Why being kind is good for you

Blog written for Bloomfield Harris Workplace Wellbeing published 13 February 2019.

17th February is Random Acts of Kindness day, in this week’s blog post we will look at why being kind is good for us, a brilliant example of sponsoring kindness and ways to incorporate more kindness into our lives.

Why being kind is good for us

Random Acts of Kindness (non-profit US organisation) identify the following benefits of being kind: see their post for more info.

Researchers across the globe have studied fascinating scenarios to investigate how kindness effects us. So far they’ve found that when we are kind our bodies release the hormone oxytocin; this helps us to form lasting relationships with others and has been shown to help lower blood pressure.

Our brains also release serotonin and dopamine both of which are rewarding to us. Serotonin has many effects such as calming the brain (it is one way of treating anxiety and depression) it also helps our memory. Dopamine is linked to our reward and pleasure centres, it is activated when we experience something pleasurable and makes us want to repeat the behaviour. For example when you drink a cup of coffee or eat chocolate you will get an increase in dopamine.

Researchers have also found participants were happier, calmer, had more energy, and felt less depressed and stressed. In one study participants had 23% less cortisol. Cortisol is a stress hormone which if it remains high can lead to cardiovascular problems and negatively effects our immune systems.

Although some researchers have questioned the strength of the effects of kindness there is no doubt pro-social behaviour is good for society. Their research highlights the need for thorough high quality research and more specific research questions. For example, does the relationship with the recipient effect the impact of kindness on ourselves.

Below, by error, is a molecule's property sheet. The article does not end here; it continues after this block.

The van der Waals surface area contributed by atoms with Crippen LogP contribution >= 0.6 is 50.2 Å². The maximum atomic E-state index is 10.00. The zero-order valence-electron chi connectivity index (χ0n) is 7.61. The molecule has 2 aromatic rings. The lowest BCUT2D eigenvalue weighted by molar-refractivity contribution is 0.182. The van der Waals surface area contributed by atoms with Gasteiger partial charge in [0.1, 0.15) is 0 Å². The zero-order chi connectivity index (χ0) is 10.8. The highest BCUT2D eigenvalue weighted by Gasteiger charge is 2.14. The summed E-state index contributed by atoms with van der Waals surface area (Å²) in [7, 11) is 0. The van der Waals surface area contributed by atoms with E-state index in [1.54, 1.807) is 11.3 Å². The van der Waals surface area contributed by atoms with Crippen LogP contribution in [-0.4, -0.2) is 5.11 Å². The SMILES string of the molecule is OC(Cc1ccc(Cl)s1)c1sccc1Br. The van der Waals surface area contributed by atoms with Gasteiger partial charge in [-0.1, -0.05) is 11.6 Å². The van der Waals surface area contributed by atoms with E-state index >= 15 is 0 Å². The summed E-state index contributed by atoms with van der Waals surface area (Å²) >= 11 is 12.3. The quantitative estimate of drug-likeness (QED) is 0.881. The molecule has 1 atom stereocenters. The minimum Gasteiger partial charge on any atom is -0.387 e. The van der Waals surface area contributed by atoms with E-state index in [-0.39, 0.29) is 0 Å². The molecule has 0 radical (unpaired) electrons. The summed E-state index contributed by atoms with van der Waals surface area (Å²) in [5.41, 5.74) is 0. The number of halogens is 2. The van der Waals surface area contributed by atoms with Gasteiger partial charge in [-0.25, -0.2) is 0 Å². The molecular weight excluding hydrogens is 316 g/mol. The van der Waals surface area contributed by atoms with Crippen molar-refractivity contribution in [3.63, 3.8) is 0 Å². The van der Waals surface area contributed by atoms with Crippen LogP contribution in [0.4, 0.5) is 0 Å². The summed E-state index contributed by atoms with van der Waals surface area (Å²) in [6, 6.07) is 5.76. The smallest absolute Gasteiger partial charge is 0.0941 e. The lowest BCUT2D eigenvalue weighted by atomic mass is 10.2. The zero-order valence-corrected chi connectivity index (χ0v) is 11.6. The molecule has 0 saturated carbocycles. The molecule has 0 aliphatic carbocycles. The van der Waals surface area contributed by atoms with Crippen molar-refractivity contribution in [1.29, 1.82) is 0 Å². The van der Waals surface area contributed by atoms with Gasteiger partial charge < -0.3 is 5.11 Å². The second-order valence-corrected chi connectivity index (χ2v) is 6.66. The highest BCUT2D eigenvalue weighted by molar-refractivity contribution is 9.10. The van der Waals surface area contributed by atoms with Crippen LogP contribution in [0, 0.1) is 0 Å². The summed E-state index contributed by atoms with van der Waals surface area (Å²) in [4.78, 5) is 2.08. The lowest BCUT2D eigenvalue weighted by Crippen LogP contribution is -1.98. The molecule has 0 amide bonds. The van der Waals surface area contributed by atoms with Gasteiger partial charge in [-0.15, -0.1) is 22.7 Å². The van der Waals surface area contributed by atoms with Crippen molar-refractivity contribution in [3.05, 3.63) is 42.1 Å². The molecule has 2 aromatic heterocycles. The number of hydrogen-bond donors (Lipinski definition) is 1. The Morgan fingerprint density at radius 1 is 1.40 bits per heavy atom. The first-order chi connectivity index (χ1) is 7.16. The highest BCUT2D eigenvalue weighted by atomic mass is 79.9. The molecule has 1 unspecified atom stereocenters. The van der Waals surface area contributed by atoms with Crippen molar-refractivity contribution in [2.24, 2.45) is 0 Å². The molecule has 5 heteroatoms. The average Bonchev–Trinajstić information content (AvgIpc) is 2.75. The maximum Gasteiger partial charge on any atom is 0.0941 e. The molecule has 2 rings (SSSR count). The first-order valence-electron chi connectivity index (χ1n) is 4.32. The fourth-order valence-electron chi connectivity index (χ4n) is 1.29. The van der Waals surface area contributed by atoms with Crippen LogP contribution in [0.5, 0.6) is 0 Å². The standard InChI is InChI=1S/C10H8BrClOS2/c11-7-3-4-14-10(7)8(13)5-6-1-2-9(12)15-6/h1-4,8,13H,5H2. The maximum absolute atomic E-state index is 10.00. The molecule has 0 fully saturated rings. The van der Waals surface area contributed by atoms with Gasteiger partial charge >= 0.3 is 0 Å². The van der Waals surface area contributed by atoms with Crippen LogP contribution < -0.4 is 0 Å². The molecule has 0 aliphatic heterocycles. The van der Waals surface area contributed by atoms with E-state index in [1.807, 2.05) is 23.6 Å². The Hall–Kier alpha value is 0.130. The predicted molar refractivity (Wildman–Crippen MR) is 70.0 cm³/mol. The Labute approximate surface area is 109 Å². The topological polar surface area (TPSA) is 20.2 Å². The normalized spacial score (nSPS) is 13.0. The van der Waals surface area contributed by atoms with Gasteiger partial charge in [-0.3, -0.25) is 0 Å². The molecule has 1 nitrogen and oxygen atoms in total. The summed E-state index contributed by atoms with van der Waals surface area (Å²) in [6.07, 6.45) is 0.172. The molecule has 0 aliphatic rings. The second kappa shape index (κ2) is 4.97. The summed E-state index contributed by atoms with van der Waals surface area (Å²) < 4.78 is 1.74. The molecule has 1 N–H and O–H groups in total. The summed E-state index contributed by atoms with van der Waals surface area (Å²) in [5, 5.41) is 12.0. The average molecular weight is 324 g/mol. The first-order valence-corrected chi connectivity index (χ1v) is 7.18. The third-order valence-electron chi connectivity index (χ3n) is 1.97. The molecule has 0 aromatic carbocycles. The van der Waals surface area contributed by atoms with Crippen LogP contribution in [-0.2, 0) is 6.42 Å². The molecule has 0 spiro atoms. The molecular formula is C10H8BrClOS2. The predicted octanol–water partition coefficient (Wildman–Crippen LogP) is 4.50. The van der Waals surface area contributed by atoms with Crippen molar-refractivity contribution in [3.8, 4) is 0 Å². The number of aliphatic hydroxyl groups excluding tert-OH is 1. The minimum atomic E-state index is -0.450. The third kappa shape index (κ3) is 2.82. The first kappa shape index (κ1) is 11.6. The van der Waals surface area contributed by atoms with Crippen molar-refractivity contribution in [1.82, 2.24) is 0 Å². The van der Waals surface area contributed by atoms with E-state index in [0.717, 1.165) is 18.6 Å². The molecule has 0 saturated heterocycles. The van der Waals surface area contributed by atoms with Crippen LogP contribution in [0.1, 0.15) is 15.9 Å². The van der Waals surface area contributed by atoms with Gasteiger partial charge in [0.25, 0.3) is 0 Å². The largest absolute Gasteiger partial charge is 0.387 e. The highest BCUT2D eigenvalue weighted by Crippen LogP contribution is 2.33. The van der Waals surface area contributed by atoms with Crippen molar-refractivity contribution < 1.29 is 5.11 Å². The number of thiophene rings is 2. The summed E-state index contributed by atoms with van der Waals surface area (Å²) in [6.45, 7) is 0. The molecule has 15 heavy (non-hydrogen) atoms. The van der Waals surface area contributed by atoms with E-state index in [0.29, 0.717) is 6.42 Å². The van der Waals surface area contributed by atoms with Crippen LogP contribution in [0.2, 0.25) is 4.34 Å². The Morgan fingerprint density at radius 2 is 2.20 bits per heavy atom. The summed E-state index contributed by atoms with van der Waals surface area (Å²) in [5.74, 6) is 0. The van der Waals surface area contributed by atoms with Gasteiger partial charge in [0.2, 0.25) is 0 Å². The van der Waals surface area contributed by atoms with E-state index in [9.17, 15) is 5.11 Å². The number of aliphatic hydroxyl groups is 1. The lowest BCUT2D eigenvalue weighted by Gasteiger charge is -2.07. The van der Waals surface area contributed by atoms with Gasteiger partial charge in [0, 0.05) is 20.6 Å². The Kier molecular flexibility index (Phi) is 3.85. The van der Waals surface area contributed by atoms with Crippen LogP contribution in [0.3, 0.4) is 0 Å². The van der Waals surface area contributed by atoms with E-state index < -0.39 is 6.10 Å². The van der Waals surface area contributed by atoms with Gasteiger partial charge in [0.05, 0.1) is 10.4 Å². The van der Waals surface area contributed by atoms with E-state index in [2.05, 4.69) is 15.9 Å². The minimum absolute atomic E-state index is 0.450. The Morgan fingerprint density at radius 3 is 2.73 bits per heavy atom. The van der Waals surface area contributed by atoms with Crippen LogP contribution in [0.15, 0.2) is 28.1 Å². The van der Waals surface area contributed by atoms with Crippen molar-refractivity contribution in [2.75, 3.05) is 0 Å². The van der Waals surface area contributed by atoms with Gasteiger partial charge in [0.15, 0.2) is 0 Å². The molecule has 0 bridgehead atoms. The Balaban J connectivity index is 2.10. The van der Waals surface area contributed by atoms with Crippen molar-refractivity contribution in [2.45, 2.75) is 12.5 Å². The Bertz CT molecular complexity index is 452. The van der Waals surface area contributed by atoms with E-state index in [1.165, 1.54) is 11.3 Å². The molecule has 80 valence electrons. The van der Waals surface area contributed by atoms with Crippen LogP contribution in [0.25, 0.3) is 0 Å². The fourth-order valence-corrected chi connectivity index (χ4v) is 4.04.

Kindness at Work

In the workplace there are many obvious reasons why being kind is beneficial. It fosters a supportive environment, the oxytocin will assist your team in bonding and forming positive relationships. Happier less stressed, more healthy and energetic employees will lead to less absence and contribute to a positive environment. Researchers have also found that starting with a few acts of kindness will lead to additional acts being carried out, there is a ripple effect which not only will benefit employees but clients and your business reputation.

Chancellor et al. (2018) conducted a workplace based study where participants either gave an act of kindness, received kindness or were a control. After four weeks the givers and receivers both felt more competent and autonomous. After two months the receivers were happier, and givers were more satisfied at work, in life and felt less depressed.

The receivers also went on to give acts of kindness to others, 278% more than the controls!

Sponsor kindness

Sunshine People is a charity with a different approach, everyone can get involved because you don’t need money. Instead the charity is all about being kind.

All you need to do is give an act of kindness to sponsor the particular event taking place.

For this year’s event Nahla Summers, charity founder, author, emotional intelligence expert and coach, will be walking from Swanage to Gretna Green covering 500 miles. She will be stopping along the way to give talks and workshops in schools on kindness and emotional intelligence.

To help her keep going for the 6 week journey you can sponsor her with an act of kindness or you can join her and walk a mile. See details of locations here, click on the events tab. She is hoping to raise 500 acts of kindness so please support her journey!

How can you introduce more kindness in your workplace?

Think of three things you can do tomorrow that will benefit people you work with. It could be as simple as offering to make a cup of tea, showing someone how to do a task or lending a book.

Here’s some more ideas:


Do you have a culture of kindness?

If you’d like to make your workplace kinder and more productive get in touch! jessica@bloomfieldharris.com